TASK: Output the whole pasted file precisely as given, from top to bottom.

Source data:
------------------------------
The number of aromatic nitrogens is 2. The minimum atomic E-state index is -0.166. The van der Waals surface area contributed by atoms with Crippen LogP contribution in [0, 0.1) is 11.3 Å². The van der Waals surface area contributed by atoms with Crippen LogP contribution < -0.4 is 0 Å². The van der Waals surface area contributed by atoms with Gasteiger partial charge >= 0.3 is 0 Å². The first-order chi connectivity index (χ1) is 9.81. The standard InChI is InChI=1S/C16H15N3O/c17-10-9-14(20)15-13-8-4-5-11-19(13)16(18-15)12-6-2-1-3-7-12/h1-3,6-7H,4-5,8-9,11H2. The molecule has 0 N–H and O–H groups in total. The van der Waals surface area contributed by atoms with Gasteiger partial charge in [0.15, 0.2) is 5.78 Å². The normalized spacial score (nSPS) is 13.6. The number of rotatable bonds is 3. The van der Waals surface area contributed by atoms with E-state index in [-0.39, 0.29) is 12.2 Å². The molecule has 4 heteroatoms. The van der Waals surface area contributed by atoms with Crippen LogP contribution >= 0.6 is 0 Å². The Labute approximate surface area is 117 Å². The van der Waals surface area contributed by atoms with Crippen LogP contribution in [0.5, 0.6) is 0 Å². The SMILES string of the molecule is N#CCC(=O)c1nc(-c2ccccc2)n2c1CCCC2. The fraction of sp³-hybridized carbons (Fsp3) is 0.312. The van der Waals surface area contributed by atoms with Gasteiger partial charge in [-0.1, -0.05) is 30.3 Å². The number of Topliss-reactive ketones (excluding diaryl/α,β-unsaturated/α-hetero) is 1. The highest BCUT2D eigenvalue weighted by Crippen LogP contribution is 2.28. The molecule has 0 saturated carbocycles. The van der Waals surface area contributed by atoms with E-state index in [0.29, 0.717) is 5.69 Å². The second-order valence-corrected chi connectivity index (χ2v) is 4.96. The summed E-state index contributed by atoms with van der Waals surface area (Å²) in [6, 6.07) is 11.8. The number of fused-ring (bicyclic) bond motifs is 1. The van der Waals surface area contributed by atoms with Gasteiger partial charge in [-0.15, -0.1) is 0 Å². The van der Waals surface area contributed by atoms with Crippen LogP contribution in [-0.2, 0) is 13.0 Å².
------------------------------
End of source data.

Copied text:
The number of aromatic nitrogens is 2. The minimum atomic E-state index is -0.166. The van der Waals surface area contributed by atoms with Crippen LogP contribution in [0, 0.1) is 11.3 Å². The van der Waals surface area contributed by atoms with Crippen LogP contribution < -0.4 is 0 Å². The van der Waals surface area contributed by atoms with Gasteiger partial charge >= 0.3 is 0 Å². The first-order chi connectivity index (χ1) is 9.81. The standard InChI is InChI=1S/C16H15N3O/c17-10-9-14(20)15-13-8-4-5-11-19(13)16(18-15)12-6-2-1-3-7-12/h1-3,6-7H,4-5,8-9,11H2. The molecule has 0 N–H and O–H groups in total. The van der Waals surface area contributed by atoms with Gasteiger partial charge in [0.15, 0.2) is 5.78 Å². The normalized spacial score (nSPS) is 13.6. The number of rotatable bonds is 3. The van der Waals surface area contributed by atoms with E-state index in [-0.39, 0.29) is 12.2 Å². The molecule has 4 heteroatoms. The van der Waals surface area contributed by atoms with Crippen LogP contribution >= 0.6 is 0 Å². The Labute approximate surface area is 117 Å². The van der Waals surface area contributed by atoms with Crippen LogP contribution in [0.5, 0.6) is 0 Å². The SMILES string of the molecule is N#CCC(=O)c1nc(-c2ccccc2)n2c1CCCC2. The fraction of sp³-hybridized carbons (Fsp3) is 0.312. The van der Waals surface area contributed by atoms with Gasteiger partial charge in [-0.1, -0.05) is 30.3 Å². The number of Topliss-reactive ketones (excluding diaryl/α,β-unsaturated/α-hetero) is 1. The highest BCUT2D eigenvalue weighted by Crippen LogP contribution is 2.28. The molecule has 0 saturated carbocycles. The van der Waals surface area contributed by atoms with E-state index in [0.29, 0.717) is 5.69 Å². The second-order valence-corrected chi connectivity index (χ2v) is 4.96. The summed E-state index contributed by atoms with van der Waals surface area (Å²) in [6, 6.07) is 11.8. The number of fused-ring (bicyclic) bond motifs is 1. The van der Waals surface area contributed by atoms with Gasteiger partial charge in [-0.15, -0.1) is 0 Å². The van der Waals surface area contributed by atoms with Crippen LogP contribution in [-0.2, 0) is 13.0 Å².